The murmur of the snarkmatrix…

August § The Common Test / 2016-02-16 21:04:46
Robin § Unforgotten / 2016-01-08 21:19:16
MsFitNZ § Towards A Theory of Secondary Literacy / 2015-11-03 21:23:21
Jon Schultz § Bless the toolmakers / 2015-05-04 18:39:56
Jon Schultz § Bless the toolmakers / 2015-05-04 16:32:50
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Greg Linch § A leaky rocketship / 2014-11-04 18:05:52
Robin § A leaky rocketship / 2014-11-04 05:11:02
P. Renaud § A leaky rocketship / 2014-11-04 04:13:09
Jay H § Matching cuts / 2014-10-02 02:41:13

Design as Performance
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Oh, this is good. There’s something in this. Chip Kidd on Robert Downey Jr. as Iron Man:

When, in the film, Stark/Downey is creating his Iron Man suit in his lab and figuring things out, it doesn’t seem like he’s acting. The impression is that in another life this is what Downey the real person would have actually wanted to be and do. It’s design as performance.

This from Kidd, the designer who composed his terrific novel, The Cheese Monkeys, in QuarkXPress instead of Word, designing as he wrote. How do the words fall on the page? Where should the typeface change?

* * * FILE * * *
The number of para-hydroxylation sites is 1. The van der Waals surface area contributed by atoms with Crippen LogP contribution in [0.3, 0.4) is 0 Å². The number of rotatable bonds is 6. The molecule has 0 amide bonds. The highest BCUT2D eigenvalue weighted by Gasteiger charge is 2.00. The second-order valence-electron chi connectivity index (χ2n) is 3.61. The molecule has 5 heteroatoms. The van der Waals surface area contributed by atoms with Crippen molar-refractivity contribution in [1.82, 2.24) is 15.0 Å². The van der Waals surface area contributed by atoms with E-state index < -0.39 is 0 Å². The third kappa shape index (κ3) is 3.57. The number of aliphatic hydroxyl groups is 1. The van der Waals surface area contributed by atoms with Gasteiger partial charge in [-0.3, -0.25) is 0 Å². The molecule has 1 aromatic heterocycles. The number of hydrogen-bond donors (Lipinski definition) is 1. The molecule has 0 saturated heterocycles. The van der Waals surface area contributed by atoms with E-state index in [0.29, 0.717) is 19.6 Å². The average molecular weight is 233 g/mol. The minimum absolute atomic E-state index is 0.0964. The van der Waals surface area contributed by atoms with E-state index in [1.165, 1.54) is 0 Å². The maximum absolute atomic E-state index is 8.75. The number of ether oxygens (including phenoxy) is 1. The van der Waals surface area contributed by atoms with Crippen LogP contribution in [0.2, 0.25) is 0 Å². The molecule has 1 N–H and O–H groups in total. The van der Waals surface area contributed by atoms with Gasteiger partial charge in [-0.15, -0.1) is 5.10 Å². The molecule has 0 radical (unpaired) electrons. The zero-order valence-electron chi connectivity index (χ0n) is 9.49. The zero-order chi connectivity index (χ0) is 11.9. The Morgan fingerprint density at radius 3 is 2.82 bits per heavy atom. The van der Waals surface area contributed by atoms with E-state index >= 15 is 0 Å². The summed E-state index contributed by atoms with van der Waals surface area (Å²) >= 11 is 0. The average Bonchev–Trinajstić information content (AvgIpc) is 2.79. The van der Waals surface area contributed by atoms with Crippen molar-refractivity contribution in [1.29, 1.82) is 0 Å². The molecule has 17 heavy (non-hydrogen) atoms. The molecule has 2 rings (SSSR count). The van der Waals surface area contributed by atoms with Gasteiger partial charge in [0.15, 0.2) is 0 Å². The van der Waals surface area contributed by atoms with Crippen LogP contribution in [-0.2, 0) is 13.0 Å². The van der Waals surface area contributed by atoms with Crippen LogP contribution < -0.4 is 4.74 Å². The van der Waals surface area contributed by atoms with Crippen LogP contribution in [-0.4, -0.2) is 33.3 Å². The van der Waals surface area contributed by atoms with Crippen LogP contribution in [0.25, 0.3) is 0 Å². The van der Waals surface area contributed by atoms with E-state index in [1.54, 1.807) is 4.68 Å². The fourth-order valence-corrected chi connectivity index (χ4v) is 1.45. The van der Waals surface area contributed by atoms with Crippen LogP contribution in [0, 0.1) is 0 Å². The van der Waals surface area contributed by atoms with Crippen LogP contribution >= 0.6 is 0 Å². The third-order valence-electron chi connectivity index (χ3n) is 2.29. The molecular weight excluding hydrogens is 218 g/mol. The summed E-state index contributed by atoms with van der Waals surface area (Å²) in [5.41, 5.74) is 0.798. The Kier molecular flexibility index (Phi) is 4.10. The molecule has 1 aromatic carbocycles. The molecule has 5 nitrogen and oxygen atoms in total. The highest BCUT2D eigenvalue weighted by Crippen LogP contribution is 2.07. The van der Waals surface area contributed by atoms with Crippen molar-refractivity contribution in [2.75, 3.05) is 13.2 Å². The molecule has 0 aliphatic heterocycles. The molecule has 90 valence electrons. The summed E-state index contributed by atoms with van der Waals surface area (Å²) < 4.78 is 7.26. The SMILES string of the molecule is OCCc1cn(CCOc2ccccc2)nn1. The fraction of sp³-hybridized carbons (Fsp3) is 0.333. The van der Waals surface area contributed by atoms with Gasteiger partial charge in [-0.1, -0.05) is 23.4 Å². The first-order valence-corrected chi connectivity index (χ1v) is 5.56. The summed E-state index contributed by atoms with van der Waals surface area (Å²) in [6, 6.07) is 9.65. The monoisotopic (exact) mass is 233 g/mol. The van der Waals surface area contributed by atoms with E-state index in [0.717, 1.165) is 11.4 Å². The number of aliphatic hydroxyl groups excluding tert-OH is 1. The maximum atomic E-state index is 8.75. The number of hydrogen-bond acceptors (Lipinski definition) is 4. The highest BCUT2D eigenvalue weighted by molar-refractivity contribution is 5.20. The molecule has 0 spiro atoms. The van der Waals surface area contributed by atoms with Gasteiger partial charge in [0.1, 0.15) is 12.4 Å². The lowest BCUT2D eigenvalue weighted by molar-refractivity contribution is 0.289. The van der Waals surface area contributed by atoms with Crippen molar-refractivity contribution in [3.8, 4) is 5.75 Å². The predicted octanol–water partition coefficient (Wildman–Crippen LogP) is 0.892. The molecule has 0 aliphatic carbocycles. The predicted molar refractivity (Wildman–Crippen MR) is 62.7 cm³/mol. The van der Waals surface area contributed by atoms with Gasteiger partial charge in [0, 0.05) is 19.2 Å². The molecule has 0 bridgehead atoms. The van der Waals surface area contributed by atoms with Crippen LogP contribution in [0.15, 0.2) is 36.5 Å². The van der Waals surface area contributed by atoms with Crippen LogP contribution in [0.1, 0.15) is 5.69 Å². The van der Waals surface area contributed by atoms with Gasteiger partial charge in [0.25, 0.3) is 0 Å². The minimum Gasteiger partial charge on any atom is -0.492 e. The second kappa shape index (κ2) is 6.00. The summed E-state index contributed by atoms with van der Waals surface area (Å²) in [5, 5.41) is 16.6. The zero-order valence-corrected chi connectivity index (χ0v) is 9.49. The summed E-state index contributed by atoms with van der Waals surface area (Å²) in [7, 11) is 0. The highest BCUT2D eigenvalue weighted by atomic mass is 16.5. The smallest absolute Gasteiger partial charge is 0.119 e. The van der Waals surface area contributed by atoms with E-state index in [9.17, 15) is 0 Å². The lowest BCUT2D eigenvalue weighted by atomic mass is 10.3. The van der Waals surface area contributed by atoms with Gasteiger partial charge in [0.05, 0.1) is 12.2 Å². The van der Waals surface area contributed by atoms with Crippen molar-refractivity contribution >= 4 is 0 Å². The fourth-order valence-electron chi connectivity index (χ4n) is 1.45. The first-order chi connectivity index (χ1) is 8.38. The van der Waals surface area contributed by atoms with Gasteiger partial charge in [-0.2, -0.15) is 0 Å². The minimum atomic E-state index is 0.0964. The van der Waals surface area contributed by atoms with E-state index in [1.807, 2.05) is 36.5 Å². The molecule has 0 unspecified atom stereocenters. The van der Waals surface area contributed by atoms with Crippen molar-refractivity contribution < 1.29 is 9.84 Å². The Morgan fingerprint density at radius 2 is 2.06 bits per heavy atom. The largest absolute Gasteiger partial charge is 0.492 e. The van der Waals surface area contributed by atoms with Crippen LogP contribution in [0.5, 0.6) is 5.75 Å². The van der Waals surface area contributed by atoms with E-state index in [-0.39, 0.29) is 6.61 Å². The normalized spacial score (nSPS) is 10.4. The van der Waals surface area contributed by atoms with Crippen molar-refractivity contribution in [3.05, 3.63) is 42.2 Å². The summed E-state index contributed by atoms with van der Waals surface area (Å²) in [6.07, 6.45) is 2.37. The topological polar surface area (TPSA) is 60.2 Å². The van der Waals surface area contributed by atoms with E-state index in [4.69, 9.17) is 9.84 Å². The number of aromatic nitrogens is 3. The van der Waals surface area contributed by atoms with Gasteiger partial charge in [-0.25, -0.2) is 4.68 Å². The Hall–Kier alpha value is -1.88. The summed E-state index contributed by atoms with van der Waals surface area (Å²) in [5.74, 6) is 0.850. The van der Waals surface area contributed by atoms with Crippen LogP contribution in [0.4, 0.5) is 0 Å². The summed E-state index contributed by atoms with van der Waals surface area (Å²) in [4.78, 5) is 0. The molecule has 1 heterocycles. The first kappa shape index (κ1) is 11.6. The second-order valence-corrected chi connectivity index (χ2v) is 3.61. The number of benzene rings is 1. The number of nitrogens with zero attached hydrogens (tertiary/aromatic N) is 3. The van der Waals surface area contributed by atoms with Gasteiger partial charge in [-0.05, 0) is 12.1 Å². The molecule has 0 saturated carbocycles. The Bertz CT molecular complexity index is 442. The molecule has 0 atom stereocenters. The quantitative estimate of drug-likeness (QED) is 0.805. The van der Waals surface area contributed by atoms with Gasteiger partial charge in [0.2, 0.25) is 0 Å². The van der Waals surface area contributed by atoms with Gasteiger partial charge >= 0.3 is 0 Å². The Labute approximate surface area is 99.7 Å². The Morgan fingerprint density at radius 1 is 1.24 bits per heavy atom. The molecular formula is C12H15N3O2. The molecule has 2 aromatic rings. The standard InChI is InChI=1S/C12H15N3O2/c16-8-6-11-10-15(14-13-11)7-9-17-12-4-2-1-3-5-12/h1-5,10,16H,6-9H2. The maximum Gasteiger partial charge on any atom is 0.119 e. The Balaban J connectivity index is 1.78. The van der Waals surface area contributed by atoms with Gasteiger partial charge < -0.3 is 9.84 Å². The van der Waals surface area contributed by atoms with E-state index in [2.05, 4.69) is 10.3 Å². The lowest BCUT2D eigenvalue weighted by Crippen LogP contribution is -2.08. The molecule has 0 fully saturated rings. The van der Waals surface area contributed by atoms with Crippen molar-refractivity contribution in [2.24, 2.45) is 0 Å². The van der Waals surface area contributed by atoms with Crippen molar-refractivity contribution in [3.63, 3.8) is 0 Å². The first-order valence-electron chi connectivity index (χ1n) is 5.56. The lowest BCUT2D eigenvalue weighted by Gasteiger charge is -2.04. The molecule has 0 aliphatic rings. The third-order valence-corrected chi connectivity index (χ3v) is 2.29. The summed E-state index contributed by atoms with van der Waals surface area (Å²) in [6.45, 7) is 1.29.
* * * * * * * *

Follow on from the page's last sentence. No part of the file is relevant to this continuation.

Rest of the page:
Design as performance. That is a chewy nugget of an idea.

February 7, 2009 / Uncategorized

3 comments

I really think that Iron Man’s best special effects were bound up in these subtle design sequence. This was my comment on the film at the time:

A lot of people ragged on Iron Man’s special effects as being unspectacular relative to other superhero movies, but I was really wowed by the 3-D computer interfaces, which seemed both cool and useful. Tony Stark generates a 3-D model of Iron Man’s arm, then puts his arm inside of it to manipulate the model physically from the inside out. Brilliant!

I thought some of the best character-development came from Stark’s relationship with his robots. It wasn’t as hammy as the rug in Aladdin nor as tangential as 3CPO and R2D2. “If you put me out I will donate you to a Community College!” was a wonderfully realistic threat. It took the usual “working hard” montage and brought out his interior monologue without relying on cheesy music.

Design as performance is what I do.

In a manner of speaking.

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